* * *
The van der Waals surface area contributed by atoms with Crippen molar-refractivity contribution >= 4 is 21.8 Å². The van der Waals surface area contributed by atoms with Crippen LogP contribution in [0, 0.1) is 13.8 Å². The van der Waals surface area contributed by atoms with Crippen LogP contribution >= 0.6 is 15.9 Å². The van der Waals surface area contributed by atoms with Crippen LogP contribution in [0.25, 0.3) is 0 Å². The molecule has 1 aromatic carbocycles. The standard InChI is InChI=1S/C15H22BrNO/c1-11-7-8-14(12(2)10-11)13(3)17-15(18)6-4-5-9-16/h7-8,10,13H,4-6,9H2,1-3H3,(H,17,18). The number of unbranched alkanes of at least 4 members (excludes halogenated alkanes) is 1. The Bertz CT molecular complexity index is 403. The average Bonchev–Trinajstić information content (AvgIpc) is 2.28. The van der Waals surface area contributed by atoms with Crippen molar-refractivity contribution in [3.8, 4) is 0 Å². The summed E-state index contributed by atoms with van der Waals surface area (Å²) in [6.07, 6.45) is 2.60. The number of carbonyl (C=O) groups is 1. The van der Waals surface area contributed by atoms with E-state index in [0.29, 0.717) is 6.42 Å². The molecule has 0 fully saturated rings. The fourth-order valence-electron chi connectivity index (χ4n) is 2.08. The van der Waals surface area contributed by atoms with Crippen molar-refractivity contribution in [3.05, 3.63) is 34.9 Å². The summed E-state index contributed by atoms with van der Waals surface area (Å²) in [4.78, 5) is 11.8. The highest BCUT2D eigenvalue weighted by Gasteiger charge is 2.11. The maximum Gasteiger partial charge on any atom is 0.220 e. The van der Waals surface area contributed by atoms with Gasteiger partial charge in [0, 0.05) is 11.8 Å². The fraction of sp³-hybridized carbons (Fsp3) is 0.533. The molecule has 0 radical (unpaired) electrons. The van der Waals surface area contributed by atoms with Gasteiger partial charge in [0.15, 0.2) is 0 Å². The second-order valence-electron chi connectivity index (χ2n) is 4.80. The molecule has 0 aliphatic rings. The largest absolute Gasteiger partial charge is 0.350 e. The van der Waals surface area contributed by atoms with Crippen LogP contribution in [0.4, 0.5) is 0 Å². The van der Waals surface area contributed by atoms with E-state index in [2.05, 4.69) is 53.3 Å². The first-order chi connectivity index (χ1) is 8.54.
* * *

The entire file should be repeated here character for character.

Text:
The van der Waals surface area contributed by atoms with Crippen molar-refractivity contribution >= 4 is 21.8 Å². The van der Waals surface area contributed by atoms with Crippen LogP contribution in [0, 0.1) is 13.8 Å². The van der Waals surface area contributed by atoms with Crippen LogP contribution >= 0.6 is 15.9 Å². The van der Waals surface area contributed by atoms with Crippen LogP contribution in [0.25, 0.3) is 0 Å². The molecule has 1 aromatic carbocycles. The standard InChI is InChI=1S/C15H22BrNO/c1-11-7-8-14(12(2)10-11)13(3)17-15(18)6-4-5-9-16/h7-8,10,13H,4-6,9H2,1-3H3,(H,17,18). The number of unbranched alkanes of at least 4 members (excludes halogenated alkanes) is 1. The Bertz CT molecular complexity index is 403. The average Bonchev–Trinajstić information content (AvgIpc) is 2.28. The van der Waals surface area contributed by atoms with Crippen molar-refractivity contribution in [3.8, 4) is 0 Å². The summed E-state index contributed by atoms with van der Waals surface area (Å²) in [6.07, 6.45) is 2.60. The number of carbonyl (C=O) groups is 1. The van der Waals surface area contributed by atoms with E-state index in [0.29, 0.717) is 6.42 Å². The molecule has 0 fully saturated rings. The fourth-order valence-electron chi connectivity index (χ4n) is 2.08. The van der Waals surface area contributed by atoms with Crippen molar-refractivity contribution in [3.05, 3.63) is 34.9 Å². The summed E-state index contributed by atoms with van der Waals surface area (Å²) in [4.78, 5) is 11.8. The highest BCUT2D eigenvalue weighted by Gasteiger charge is 2.11. The maximum Gasteiger partial charge on any atom is 0.220 e. The van der Waals surface area contributed by atoms with Gasteiger partial charge in [0, 0.05) is 11.8 Å². The fraction of sp³-hybridized carbons (Fsp3) is 0.533. The molecule has 0 radical (unpaired) electrons. The van der Waals surface area contributed by atoms with Gasteiger partial charge in [0.15, 0.2) is 0 Å². The second-order valence-electron chi connectivity index (χ2n) is 4.80. The molecule has 0 aliphatic rings. The largest absolute Gasteiger partial charge is 0.350 e. The van der Waals surface area contributed by atoms with Crippen LogP contribution in [0.4, 0.5) is 0 Å². The van der Waals surface area contributed by atoms with E-state index in [2.05, 4.69) is 53.3 Å². The first-order chi connectivity index (χ1) is 8.54.